Our Posture Toward God’s Word

We all have problems, and we want solutions. That’s why it’s so tempting to treat the Bible like a big book of answers. We just want to find the right verses and passages, because if we can find them then we’d never screw up and get embarrassingly drunk again, or we could win that argument about women in the church, or we could finally have a clear conscience about whether to get the couch or donate the money to charity.

In the Dark Side of Bible Reading Jeremy Berg writes of his concern for this approach. He’s worried that the self-absorption we bring to the study of Bible could be harmful.

Here’s an excerpt:

I am concerned about those who approach the text with their own issues and preoccupations already in mind and ask the Word to magically speak to those issues. I am irritated with an attitude (usually well-meaning and unintentional, by the way) that sounds like: “That’s a nice story Jesus, but can you please address my problem with __________?”…And a thousand other variations.

The hidden dark side of this posture toward God’s Word is that it reveals a deep-seated self-absorption that keeps us at the center of our universe and insists that God and His Word orbit our needs and serve our interests.

He goes on to offer what he calls a “different posture toward God’s Word”:

1. First, let’s humbly approach God’s Word as we would approach God himself. Let’s reverently bow in awe and listen intently to what he is actually saying to us.

2. Instead of “applying the Bible to our lives” (which again assumes we are the fixed center point and the Word is just a holy ointment to be applied to our souls) let’s instead try to “apply ourselves to the Bible.” Put narratively, let’s not let give God a convenient place within our own story; but rather find ourselves swept up in God’s much larger Story!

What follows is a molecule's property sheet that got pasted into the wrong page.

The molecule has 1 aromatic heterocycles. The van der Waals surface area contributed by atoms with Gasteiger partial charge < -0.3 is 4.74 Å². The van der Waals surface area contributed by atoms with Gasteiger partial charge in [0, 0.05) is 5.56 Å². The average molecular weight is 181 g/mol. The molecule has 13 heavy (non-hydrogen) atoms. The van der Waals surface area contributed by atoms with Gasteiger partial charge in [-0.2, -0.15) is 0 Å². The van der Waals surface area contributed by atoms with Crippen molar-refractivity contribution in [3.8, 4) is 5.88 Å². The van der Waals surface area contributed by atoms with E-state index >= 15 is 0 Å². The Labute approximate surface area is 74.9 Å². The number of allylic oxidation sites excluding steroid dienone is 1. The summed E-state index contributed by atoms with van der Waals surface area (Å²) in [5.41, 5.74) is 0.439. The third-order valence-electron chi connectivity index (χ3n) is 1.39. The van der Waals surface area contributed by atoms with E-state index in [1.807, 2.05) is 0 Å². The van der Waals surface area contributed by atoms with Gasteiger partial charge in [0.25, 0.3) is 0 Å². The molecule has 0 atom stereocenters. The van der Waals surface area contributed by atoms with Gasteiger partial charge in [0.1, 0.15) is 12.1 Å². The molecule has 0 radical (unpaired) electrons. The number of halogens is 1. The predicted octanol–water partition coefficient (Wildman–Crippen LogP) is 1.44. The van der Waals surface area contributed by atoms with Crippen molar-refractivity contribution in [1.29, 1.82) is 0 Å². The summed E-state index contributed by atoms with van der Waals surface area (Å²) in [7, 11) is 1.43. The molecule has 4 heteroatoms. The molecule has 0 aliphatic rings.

3. Instead of bringing all of our concerns to the text and forcing it to speak to them, let’s instead let God’s concerns invite us out of our (relatively) petty preoccupations and into the realm of heavenly realities. “Set your mind on things above, not on earthly things” (Col 3:2)…

4. Finally, personal application must come only AFTER one has given God’s Word a fair hearing. Let God lead the conversation where He so desires. When we’re done letting God’s Word speak then we can ask the Spirit to give us a personal assignment in response to God’s challenge.

Read the entire Dark Side of Bible Reading post.

What do you think? Do you agree with Mr. Berg’s posture toward the Bible?

2 Responses to “Our Posture Toward God’s Word”

  • Jess says:

    I think that the idea of applying ourselves to the Bible is a great one. Personally, I really love Evelyn Christenson’s perspective – Lord Change Me! When our hearts cry is for God to work in us, then I think we will start looking more at His word with mature open eyes.

  • Amen. What a refreshing honest and simple view. Perhaps that’s because it’s the truth.